Amazon could change scope of retail pharmacy

Source of Concern

 In his blog, “Why Pharma Companies Should Be Scared,” Darshan Kulkarni, principal attorney at the Kulkarni Law Firm, shares his thoughts on how Amazon might be making “dramatic changes that may impact pharmaceutical companies.”

First, Kulkarni says that Amazon could “flatten the playing field for retail pharmacy” by building relationships with pharmaceutical companies that would eliminate the current distribution channels or else buy companies that would enable it to both produce and distribute drugs. If Amazon can bypass the current distribution pathway, it might also be able to avoid the payor pathway. If Amazon can procure discounts with bulk medication purchases, it might circumvent the use of rebates and coupons if drugs are sold directly for cash more inexpensively than co-pays.

Amazon could do direct patient deliveries by eliminating pharmacies from the supply chain and providing “maximal price transparency.” While Amazon delivers mostly consumer goods, it will need to figure out how to handle special drugs such as biologics that have specific temperature considerations or controlled substances that have specific security considerations. change how they develop drugs. This consideration could change how pharmaceutical companies develop drugs.

Amazon would need to improve its ability to track the source of or authenticity of drug products, especially those purchased outside of the US. “Track and trace requirements” that are being proposed by the FDA will be important.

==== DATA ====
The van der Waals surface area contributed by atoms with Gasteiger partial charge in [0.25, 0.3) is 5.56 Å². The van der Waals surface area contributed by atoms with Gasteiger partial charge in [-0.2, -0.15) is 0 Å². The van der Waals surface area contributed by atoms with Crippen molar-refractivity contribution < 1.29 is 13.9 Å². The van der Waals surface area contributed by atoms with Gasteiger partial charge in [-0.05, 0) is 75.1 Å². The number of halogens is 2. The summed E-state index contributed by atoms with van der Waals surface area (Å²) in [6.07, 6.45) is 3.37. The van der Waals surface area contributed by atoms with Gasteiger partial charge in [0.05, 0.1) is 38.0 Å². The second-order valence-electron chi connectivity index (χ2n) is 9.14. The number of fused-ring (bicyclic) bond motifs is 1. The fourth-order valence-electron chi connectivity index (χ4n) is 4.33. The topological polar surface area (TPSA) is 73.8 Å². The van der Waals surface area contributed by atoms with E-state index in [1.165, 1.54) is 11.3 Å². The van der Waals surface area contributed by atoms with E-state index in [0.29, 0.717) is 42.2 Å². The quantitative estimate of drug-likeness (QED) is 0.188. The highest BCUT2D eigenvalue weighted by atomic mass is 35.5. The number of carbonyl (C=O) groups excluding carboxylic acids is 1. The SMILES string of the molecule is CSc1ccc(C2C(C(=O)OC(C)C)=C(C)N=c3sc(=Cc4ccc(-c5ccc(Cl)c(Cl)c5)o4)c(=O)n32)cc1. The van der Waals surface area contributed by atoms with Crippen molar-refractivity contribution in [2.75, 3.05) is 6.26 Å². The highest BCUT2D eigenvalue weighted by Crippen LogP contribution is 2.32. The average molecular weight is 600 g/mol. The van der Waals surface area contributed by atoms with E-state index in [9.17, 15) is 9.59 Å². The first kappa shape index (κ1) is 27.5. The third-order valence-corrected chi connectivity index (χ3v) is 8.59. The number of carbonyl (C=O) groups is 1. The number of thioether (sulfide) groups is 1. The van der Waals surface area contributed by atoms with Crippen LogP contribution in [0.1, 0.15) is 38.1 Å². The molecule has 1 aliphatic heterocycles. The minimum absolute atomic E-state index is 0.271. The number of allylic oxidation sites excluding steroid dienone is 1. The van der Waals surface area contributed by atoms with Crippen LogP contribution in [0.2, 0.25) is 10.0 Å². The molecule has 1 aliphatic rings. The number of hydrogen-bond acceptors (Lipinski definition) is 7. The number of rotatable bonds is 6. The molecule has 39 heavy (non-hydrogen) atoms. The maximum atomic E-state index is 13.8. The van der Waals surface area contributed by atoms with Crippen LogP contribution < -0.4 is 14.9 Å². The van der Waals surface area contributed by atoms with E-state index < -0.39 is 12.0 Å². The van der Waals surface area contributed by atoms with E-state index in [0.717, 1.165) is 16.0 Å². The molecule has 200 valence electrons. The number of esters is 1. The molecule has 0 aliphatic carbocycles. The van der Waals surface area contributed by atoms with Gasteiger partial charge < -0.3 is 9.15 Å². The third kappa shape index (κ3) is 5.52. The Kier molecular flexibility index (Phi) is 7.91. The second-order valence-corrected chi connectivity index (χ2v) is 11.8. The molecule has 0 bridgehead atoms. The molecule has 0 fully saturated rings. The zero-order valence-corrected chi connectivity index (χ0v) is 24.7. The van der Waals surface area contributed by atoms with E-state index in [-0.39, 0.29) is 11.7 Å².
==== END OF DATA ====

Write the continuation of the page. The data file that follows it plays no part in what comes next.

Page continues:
There are already over-the-counter drugs under Amazon’s personal brand. So they have already entered that market and if they start selling enough volume, they can drop the price. This is something to think about if you are a pharmaceutical company because Amazon could go from being a partner to a competitor.

While Amazon could get into the clinical research organization business, its business model focuses on distribution and is not likely to pursue the drug discovery business. However, its data collection capabilities could provide real-world evidence that would help CROs and pharma companies. It could assist with “a virtual clinical trial by delivering the drugs directly to the patient in a blind format,” Kulkarni asserts. Amazon could also use its data collection “to revolutionize how patients interact with drug information” as well as “to connect patients, pharmacists and doctors with pharmaceutical companies and each other.” The company’s recording keeping “could change how products are collected, created and curated.”

Amazon could just charge cash prices for drugs and not use rebates, providing a significant margin and going along with Trump administration policies. That could be bad news for “major prescription drug benefit managers (PBMs)” who “negotiate with pharmacies.”

Kulkarni believes that Amazon’s data analytics capabilities, marketing capabilities and AWS servers make it a credible player in the pharmaceutical market, but it has not yet made a big move. Only time will tell.